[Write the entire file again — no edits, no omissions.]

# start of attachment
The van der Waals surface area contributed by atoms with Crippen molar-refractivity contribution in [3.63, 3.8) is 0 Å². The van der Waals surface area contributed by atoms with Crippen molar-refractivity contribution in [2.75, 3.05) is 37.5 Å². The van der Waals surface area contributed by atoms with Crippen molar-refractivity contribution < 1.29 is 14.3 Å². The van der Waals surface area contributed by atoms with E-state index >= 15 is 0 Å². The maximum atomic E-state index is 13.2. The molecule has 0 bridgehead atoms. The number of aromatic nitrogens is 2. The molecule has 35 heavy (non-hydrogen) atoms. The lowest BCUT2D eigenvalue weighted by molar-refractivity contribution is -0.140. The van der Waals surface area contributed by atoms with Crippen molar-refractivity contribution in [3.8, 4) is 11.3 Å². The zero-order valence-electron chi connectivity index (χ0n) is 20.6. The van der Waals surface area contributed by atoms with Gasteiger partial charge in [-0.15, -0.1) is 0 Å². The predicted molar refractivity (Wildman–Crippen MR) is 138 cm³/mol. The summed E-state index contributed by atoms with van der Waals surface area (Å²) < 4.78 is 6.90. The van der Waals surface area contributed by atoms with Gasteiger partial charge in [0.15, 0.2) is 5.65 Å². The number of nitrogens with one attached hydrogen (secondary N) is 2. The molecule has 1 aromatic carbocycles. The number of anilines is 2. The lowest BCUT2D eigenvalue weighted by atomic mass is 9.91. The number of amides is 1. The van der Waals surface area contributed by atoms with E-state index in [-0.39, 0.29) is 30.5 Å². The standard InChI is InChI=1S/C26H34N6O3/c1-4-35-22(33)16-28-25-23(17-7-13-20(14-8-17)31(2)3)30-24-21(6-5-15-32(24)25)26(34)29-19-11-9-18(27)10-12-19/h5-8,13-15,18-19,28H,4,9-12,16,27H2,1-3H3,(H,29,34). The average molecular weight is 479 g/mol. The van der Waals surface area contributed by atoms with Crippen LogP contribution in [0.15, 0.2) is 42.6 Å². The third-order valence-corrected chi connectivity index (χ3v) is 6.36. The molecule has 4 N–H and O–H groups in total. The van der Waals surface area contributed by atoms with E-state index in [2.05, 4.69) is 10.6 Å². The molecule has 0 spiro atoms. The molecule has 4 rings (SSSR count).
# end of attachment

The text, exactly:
The van der Waals surface area contributed by atoms with Crippen molar-refractivity contribution in [3.63, 3.8) is 0 Å². The van der Waals surface area contributed by atoms with Crippen molar-refractivity contribution in [2.75, 3.05) is 37.5 Å². The van der Waals surface area contributed by atoms with Crippen molar-refractivity contribution < 1.29 is 14.3 Å². The van der Waals surface area contributed by atoms with E-state index >= 15 is 0 Å². The maximum atomic E-state index is 13.2. The molecule has 0 bridgehead atoms. The number of aromatic nitrogens is 2. The molecule has 35 heavy (non-hydrogen) atoms. The lowest BCUT2D eigenvalue weighted by molar-refractivity contribution is -0.140. The van der Waals surface area contributed by atoms with Crippen molar-refractivity contribution in [3.8, 4) is 11.3 Å². The zero-order valence-electron chi connectivity index (χ0n) is 20.6. The van der Waals surface area contributed by atoms with Gasteiger partial charge in [-0.15, -0.1) is 0 Å². The predicted molar refractivity (Wildman–Crippen MR) is 138 cm³/mol. The summed E-state index contributed by atoms with van der Waals surface area (Å²) < 4.78 is 6.90. The van der Waals surface area contributed by atoms with Gasteiger partial charge in [0.15, 0.2) is 5.65 Å². The number of nitrogens with one attached hydrogen (secondary N) is 2. The molecule has 1 aromatic carbocycles. The number of anilines is 2. The lowest BCUT2D eigenvalue weighted by atomic mass is 9.91. The number of amides is 1. The van der Waals surface area contributed by atoms with E-state index in [-0.39, 0.29) is 30.5 Å². The standard InChI is InChI=1S/C26H34N6O3/c1-4-35-22(33)16-28-25-23(17-7-13-20(14-8-17)31(2)3)30-24-21(6-5-15-32(24)25)26(34)29-19-11-9-18(27)10-12-19/h5-8,13-15,18-19,28H,4,9-12,16,27H2,1-3H3,(H,29,34). The average molecular weight is 479 g/mol. The van der Waals surface area contributed by atoms with Crippen LogP contribution in [0.15, 0.2) is 42.6 Å². The third-order valence-corrected chi connectivity index (χ3v) is 6.36. The molecule has 4 N–H and O–H groups in total. The van der Waals surface area contributed by atoms with E-state index in [2.05, 4.69) is 10.6 Å². The molecule has 0 spiro atoms. The molecule has 4 rings (SSSR count).